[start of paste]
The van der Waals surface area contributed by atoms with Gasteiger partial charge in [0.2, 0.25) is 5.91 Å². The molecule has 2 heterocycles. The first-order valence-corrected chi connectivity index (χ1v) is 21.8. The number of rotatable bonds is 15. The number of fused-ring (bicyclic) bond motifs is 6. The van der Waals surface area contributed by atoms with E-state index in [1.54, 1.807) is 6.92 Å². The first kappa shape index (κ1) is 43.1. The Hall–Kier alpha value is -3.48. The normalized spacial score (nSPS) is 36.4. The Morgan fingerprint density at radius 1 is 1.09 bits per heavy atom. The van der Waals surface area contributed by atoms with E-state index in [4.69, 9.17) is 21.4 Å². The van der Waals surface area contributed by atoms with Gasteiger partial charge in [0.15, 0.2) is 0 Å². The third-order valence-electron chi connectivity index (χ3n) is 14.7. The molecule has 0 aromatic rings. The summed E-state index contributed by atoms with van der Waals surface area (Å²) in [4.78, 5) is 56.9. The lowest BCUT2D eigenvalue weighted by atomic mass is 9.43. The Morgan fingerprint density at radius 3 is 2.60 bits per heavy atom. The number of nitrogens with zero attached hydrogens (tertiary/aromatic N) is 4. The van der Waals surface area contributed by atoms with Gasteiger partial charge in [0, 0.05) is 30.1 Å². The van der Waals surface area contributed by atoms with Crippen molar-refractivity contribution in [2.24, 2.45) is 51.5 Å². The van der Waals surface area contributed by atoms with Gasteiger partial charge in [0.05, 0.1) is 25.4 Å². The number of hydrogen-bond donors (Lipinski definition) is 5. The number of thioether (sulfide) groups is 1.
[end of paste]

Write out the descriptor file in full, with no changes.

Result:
The van der Waals surface area contributed by atoms with Gasteiger partial charge in [0.2, 0.25) is 5.91 Å². The molecule has 2 heterocycles. The first-order valence-corrected chi connectivity index (χ1v) is 21.8. The number of rotatable bonds is 15. The number of fused-ring (bicyclic) bond motifs is 6. The van der Waals surface area contributed by atoms with E-state index in [1.54, 1.807) is 6.92 Å². The first kappa shape index (κ1) is 43.1. The Hall–Kier alpha value is -3.48. The normalized spacial score (nSPS) is 36.4. The Morgan fingerprint density at radius 1 is 1.09 bits per heavy atom. The van der Waals surface area contributed by atoms with E-state index in [4.69, 9.17) is 21.4 Å². The van der Waals surface area contributed by atoms with Gasteiger partial charge in [0.15, 0.2) is 0 Å². The third-order valence-electron chi connectivity index (χ3n) is 14.7. The molecule has 0 aromatic rings. The summed E-state index contributed by atoms with van der Waals surface area (Å²) in [4.78, 5) is 56.9. The lowest BCUT2D eigenvalue weighted by atomic mass is 9.43. The Morgan fingerprint density at radius 3 is 2.60 bits per heavy atom. The number of nitrogens with zero attached hydrogens (tertiary/aromatic N) is 4. The van der Waals surface area contributed by atoms with Gasteiger partial charge in [0, 0.05) is 30.1 Å². The van der Waals surface area contributed by atoms with Crippen molar-refractivity contribution in [2.24, 2.45) is 51.5 Å². The van der Waals surface area contributed by atoms with Gasteiger partial charge in [0.05, 0.1) is 25.4 Å². The number of hydrogen-bond donors (Lipinski definition) is 5. The number of thioether (sulfide) groups is 1.